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Because We Aren’t Meant to Do Life Alone. Grand Rapids Business Mentoring Connection

January 19, 2018 Leave a comment

On occasion, I post about how I mentor elementary school-aged boys with difficult family backgrounds.

The truth is that kids with hard family backgrounds are not the only ones who need mentors.

The quote in the photo from New City Initiative in Portland, Oregon is revealing in a lot of ways. Homelessness may, by and large, be a product of a lack of relationships.

MTM

Applying this statement to the regular working class person who isn’t in jeopardy of going homeless, a lot of our problems could be stymied by the presence of authentic relationships.

 

The truth is, we aren’t meant to do this life alone.

Yet we so often do just that.

As for me, although I am interacting with many people on any given work day, I find myself too often dealing with concerns, problems and frustrations in a vacuum.

I recall having a conversation with a friend of mine a while back, another business professional. He commented on how, although he knows a lot of people, he doesn’t have anyone that he regularly confides in. He doesn’t have “close friends”.

I think my friend is in good company with many others.

So then why so often do we find ourselves living in a vacuum?

My thoughts:

It is hard to be vulnerable with others.  Our tendency is to hide our imperfections.  We can brush aside the reality that we lack relationships by telling ourselves, or others “I just don’t have time“. I believe that is just a smokescreen for the real issues:

It is hard to admit our weaknesses, failures or shortcomings.

The bottom line: we need to be in authentic relationships.

We need mentors, confidants, people willing to walk along side us.

On the flip side, we need to be pouring into other people as well.

There are excellent resources in our community, I think of an excellent one like the Jandernoa Mentorship Program (JEM).  Unfortunately, I am sure JEM and other groups would readily admit, those resources are limited.

 

I hear this theme in my work life, in the business community, non-profit service, I hear this when I go to church: call it mentoring, discipleship, or “sharpening iron” – we need to be in authentic relationships to build each other up.

So, I decided to do something about it.

Yesterday I created a Group on LinkedIn: Grand Rapids Business Mentoring Connection

I created this Group simply to provide a forum to make it easy for people to connect in meaningful ways.

1. Professionals who recognize their need for a mentor;

2. Professionals who are established in their career and are willing to share their experiences and failures with others, at any level; and

3. Professionals seeking authentic community and peer relationships.

My goal isn’t that Members of this group have any formal obligation. My hope is that those who join this group are willing to add value to others and connect on a personal level.

 

So my question and charge to you reading this post:

Who are you pouring into?

 

Established Professionals: You have something to offer. Consider joining this group and being available to connect with peers, younger professionals on whatever time you have available in your life.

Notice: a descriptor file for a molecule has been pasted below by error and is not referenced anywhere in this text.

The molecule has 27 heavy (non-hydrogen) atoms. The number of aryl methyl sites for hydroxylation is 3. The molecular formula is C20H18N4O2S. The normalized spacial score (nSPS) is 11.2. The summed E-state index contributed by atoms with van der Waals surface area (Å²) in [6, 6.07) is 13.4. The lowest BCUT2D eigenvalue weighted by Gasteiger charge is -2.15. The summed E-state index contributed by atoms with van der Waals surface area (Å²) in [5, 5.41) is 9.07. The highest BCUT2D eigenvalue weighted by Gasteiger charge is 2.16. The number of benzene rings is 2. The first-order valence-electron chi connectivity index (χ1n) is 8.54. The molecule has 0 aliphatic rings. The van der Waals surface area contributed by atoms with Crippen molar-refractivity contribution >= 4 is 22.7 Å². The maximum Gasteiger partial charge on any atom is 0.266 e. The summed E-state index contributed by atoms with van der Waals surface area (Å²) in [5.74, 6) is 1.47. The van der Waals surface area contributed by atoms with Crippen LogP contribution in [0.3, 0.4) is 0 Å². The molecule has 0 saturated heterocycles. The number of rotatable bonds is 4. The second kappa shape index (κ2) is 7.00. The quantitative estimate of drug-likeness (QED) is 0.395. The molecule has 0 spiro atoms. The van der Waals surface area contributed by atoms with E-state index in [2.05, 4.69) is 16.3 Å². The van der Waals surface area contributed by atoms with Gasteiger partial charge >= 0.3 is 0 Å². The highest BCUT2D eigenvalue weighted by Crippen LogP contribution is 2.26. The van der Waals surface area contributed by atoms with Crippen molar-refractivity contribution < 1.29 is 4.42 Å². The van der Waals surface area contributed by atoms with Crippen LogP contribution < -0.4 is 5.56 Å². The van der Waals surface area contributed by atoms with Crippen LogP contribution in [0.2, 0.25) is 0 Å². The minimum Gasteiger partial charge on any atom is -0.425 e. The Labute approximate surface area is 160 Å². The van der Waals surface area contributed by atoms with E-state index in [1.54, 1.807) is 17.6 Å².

Younger Professionals: Join this Group. Get others to join. Reach out and ask for help. You are the future leaders, but you cannot succeed in life on your own.

 

e-mail: Jeshua@dwlawpc.com

Twitter: @JeshuaTLauka

www.dwlawpc.com

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Michigan Law Update: The Neighborhood and Commercial Corridor Food Initiative. Community Revitalization Now Includes Downtown Grocery Stores.

January 17, 2018 Leave a comment

 

Several years ago ago I took my family to New York City. (and took the below photo).

Even amidst the chaos of protecting my 4 young children from darting out in2015-11-26-13-04-02to oncoming traffic – we absolutely loved the City.

 

We loved the walk-ability of City life –

that you could walk down a block to a grocery store and get all of your household needs.

 

I love downtown Grand Rapids.

 

(Below, photo I took this morning from my office)

If Grand Rapids wants to encourage urban living, it needs to continue to support growth in downtown grocery stores.

 

This is not a novel concept.

There has been recent exciting development in Grand Rapids on this front – see Meijer opening a grocery store on Bridge Street.

Also, Russo’s International Market opened last year as well.

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“Neighborhood and Commercial Corridor Food Initiative” – Public Act 229

Last March, House Bill 4207 was introduced in the Michigan house. Known as the “Urban Food Initiative.” (re-named “Neighborhood and commercial corridor food initiative”)

This Bill intended to provide incentives for community revitalization that would include a downtown Grocery Store.

Specifically, HB 4027 would make “Urban Food Initiatives” allowable to receive funds under the Michigan Community Revitalization Program

 

Passed into Law

On December 28th this House Bill was given immediate effect and assigned as Public Act 229 . 

 

The law provides incentives to “new neighborhood” food initiatives. That is why, per the new law: